Anti-Ballistic Missile Treaty

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The Anti-Ballistic Missile Treaty (ABM Treaty) was an agreement between the United States and the Soviet Union made on May 26, 1972. It was signed by Richard Nixon and Leonid Brezhnev. Its purpose was to limit the number of anti-ballistic missile sites in each country to just two sites. (Later limited by a new protocol to just one site, around the nation's capital.) It also made many restrictions on the upgrading of regular missiles to prevent them from being able to intercept strategic nuclear weapons. The idea was to prevent either nation from having a nationwide defense system against strategic nuclear weapons, lest one side gain the ability to do a first strike.[1] The ABM treaty was in effect for roughly 30 years, until President George W. Bush withdrew the US in 2002.[2]

Flawed reasoning

It turned out that basis of the treaty was flawed, relying as it did on the false doctrine of moral equivalence. Although the US has been branded imperialist, it has not been in the habit of destroying the sovereignty of other countries to expand its empire; that is what USSR did (see Soviet Empire). Also, as the US (chiefly under President Ronald Reagan) made progress with its Strategic Defense Initiative, the Soviets never did launch a pre-emptive strike, while of course the US never launched a first strike. The whole thing ended peacefully.

Key provisions

Article II

This article defines what an ABM system is. It includes all ABM missiles, launchers, and radar. It also encompasses operation, decommissioned, and prototype systems, as well as systems that are being built/repaired.[3]

Article III

This article limits each contracting party to two ABM sites. One site may be around the nation's capital and another may be around an ICBM site of their choosing. These two sites must be at least 1,300 kilometers apart. Both sites are limited to a radius of 150 kilometers and each site may have no more than 100 missiles and 100 missile launchers.[4]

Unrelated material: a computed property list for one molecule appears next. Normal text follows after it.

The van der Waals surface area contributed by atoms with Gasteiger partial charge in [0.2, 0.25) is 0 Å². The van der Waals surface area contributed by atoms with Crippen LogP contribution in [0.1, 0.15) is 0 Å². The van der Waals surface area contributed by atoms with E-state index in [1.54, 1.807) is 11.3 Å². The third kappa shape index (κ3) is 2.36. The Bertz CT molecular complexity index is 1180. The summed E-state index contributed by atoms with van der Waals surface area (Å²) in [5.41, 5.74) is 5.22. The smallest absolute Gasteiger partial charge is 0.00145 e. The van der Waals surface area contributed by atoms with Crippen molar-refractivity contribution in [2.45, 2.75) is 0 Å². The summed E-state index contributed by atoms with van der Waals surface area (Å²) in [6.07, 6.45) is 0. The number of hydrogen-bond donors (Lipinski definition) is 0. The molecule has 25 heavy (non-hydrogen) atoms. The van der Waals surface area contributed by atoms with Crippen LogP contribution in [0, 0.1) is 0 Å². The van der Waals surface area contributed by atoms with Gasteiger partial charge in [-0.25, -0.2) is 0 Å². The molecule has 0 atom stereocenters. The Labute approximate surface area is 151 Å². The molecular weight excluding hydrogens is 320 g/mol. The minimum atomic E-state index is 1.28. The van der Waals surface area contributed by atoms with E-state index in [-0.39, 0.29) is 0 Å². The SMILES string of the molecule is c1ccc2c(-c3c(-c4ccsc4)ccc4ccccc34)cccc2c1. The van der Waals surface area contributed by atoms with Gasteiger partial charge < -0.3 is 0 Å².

Article V

Each party agrees not to develop any form of mobile ABM system. They also agree not to upgrade any ABM missile launchers in any way that would allow them to chamber more than one missile, or would allow for rapid reloading.[5]

Article VI

This article prevents the parties from upgrading standard missiles in any way that would allow them to act as anti-ballistic missiles. It also places limitations on each party's early warning radar systems.[6]

Article IX

This article states that the parties must dismantle all extra ABM systems, outside of those provided by in the treaty, in the shortest manner possible.[7]

Article X

This article prohibits the parties from setting up ABM systems outside of their national borders. It also prohibits the parties from giving ABM technology to third party nations.[8]

References

  1. http://www.state.gov/www/global/arms/treaties/abm/abm2.html
  2. http://www.state.gov/t/ac/rls/fs/2001/6848.htm
  3. http://www.state.gov/www/global/arms/treaties/abm/abm2.html
  4. http://www.state.gov/www/global/arms/treaties/abm/abm2.html
  5. http://www.state.gov/www/global/arms/treaties/abm/abm2.html
  6. http://www.state.gov/www/global/arms/treaties/abm/abm2.html
  7. http://www.state.gov/www/global/arms/treaties/abm/abm2.html
  8. http://www.state.gov/www/global/arms/treaties/abm/abm2.html